For Clean Water State Revolving Funds, we propose an investment of $555 million in FY 2009. This investment will enable the program will meet its long-term revolving target of $3.4 billion by 2015. The program is able to meet these goals with a reduced budget request due to higher than anticipated levels in enacted prior year budgets.

In addition, we propose other to create other financing options and continue our collaborative water programs. Once again, we propose to create Water Enterprise Bonds as innovative financing tools for our state and local partners to cost-effectively provide for their resident’s water needs. And as we address our aging clean water infrastructure, the budget continues to support EPA’s collaborative work to protect America’s national estuaries and water resources.

And while the President’s budget keeps EPA on course to be the guardian of our environment, it also fulfills our role as a guardian of our homeland. I am proud of EPA’s response to hurricanes Katrina and Rita, as well as to a number of other natural events. However, we recognize the need to expand our capabilities in order to respond to multiple, simultaneous catastrophic events – which could be the case during a terrorist attack. So in this budget, the President requested an extra $32 million – for a total investment of $170 million – to train an additional 700 staff volunteers, increase decontamination capabilities, and fully fund five Water Infrastructure Security pilots. This additional funding includes a $5 million increase to fund our bio-defense research, which will help us evaluate and understand the effect of potential terrorist attacks on the environment.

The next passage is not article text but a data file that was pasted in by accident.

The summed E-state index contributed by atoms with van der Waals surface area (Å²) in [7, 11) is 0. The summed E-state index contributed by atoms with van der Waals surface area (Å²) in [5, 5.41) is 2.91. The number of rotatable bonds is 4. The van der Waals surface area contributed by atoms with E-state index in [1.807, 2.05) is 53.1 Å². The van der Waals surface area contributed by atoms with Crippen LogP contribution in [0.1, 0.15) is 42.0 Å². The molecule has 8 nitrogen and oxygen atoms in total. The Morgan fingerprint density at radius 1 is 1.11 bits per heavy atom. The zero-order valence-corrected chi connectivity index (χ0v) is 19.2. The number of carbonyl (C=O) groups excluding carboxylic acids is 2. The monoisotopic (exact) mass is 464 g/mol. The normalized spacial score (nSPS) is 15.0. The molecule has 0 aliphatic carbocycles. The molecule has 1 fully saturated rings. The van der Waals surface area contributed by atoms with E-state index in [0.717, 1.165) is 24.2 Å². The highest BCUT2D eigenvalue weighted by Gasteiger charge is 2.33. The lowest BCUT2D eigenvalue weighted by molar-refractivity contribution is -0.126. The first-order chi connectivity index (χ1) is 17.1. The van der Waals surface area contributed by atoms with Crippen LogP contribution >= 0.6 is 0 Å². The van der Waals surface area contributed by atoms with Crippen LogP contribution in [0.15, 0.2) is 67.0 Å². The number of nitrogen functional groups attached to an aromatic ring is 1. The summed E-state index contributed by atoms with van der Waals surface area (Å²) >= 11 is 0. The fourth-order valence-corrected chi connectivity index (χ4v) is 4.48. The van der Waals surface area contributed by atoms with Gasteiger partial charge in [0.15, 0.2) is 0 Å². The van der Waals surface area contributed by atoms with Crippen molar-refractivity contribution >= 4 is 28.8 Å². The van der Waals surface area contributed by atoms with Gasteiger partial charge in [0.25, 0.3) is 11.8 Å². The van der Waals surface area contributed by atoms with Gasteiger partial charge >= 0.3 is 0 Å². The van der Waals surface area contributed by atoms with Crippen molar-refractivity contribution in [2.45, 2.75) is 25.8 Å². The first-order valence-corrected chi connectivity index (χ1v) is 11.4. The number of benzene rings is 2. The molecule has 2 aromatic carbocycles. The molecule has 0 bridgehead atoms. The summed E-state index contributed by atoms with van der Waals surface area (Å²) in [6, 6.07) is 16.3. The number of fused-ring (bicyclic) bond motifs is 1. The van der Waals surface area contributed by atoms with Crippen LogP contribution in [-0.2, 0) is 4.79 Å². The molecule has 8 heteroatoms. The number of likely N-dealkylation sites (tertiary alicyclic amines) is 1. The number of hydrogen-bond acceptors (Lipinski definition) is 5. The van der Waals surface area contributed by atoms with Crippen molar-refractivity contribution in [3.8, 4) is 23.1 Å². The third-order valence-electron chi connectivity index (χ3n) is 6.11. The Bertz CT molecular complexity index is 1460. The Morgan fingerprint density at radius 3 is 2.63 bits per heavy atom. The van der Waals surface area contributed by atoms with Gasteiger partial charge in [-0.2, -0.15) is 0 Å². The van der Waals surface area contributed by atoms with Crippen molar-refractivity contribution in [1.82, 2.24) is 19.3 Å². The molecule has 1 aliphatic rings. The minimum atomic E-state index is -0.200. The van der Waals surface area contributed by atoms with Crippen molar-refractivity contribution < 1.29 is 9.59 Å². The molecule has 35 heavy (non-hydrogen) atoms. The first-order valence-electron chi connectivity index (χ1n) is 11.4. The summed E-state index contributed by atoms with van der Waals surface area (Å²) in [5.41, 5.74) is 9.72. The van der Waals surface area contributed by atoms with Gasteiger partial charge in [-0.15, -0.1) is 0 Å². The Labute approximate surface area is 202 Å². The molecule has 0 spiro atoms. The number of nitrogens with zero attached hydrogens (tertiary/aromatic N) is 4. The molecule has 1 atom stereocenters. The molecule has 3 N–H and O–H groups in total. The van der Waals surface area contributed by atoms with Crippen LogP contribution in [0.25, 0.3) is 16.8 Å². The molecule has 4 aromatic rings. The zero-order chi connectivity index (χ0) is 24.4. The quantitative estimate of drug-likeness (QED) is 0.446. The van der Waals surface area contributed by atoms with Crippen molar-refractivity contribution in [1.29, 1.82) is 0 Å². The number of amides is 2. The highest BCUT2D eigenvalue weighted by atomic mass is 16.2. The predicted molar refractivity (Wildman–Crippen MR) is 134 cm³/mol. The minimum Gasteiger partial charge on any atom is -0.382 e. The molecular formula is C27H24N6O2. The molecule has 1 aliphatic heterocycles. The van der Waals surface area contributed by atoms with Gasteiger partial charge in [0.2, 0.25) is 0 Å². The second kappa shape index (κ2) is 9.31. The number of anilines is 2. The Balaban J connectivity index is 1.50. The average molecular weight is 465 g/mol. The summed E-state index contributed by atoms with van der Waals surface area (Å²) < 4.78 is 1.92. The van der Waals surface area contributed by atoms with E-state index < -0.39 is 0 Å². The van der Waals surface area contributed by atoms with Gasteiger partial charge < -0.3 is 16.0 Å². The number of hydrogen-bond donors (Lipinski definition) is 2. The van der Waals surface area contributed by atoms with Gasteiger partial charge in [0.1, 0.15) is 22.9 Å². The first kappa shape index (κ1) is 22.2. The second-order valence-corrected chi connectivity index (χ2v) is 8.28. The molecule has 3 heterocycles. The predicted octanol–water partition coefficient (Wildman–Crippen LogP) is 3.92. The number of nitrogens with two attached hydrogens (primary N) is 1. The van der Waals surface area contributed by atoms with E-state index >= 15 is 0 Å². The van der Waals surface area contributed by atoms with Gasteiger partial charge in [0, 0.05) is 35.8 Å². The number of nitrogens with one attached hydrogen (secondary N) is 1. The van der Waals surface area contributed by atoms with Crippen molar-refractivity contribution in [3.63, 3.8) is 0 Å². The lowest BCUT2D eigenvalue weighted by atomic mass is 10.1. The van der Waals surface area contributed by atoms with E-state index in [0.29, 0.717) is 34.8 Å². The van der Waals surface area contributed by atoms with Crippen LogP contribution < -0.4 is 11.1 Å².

In order to keep pace with the challenges of tomorrow, we have a responsibility to advance the state of our science. As a scientist myself, I am intrigued by a relatively new area of scientific inquiry – nanotechnology. With manufacturers using an increasing amount of nano-materials in a wide array of products, EPA must better understand the potential environmental and public health impacts of these materials. Today, the President requested $15 million to help EPA investigate the processes which govern the fate of nano-materials and identify data needed for nano-material risk assessment.

Advancing our scientific knowledge is not only vital for the health of our environment, it is vital for the health of EPA. As a 27-year Agency employee, one of my most solemn responsibilities is to leave behind an EPA that is stronger than when any of us came to it. I’m pleased this budget meets that priority by improving our performance measures, strengthening our science capabilities, and sharpening our well-trained and talented workforce. It also focuses on something we can all take pride in – delivering results.

This budget builds on the results we’ve seen in our Brownfields program, which is putting both people and property back to work across the country. Through this program alone, we’ve leveraged more than $10.3 billion in public and private investment, assessed the renovation of 11,500 properties and helped create leverage for more than 47,000 jobs since 1995.

This budget also builds on the successes we’ve seen through our voluntary partnership programs, which find “win-win” solutions that make sense for the environment and for people’s wallets. Take ENERGY STAR for example. This budget provides the program $44 million to continue helping businesses and individuals make smart energy decisions.

But we also recognize reality; cooperative initiatives alone cannot be the answer. Once again, this budget proposes the highest enforcement budget ever – $563 million – which is an increase of $13 million over last year’s request. While this is a record-setting request by the President, we at EPA don’t see enforcement as a net cost to the government. Due to our millions of dollars in investments, every year EPA’s enforcement actions deliver billions of dollars in settlements and agreements to cleanup and prevent pollution.

As President Bush sprints to the finish line, so do I … and so do many of us standing before you today. And as we work to fulfill our responsibilities by the American people, I’m pleased this budget not only continues to deliver environmental results today, it keeps EPA on course to deliver a cleaner, healthier tomorrow.

Thank you, and I’d be happy to answer your questions.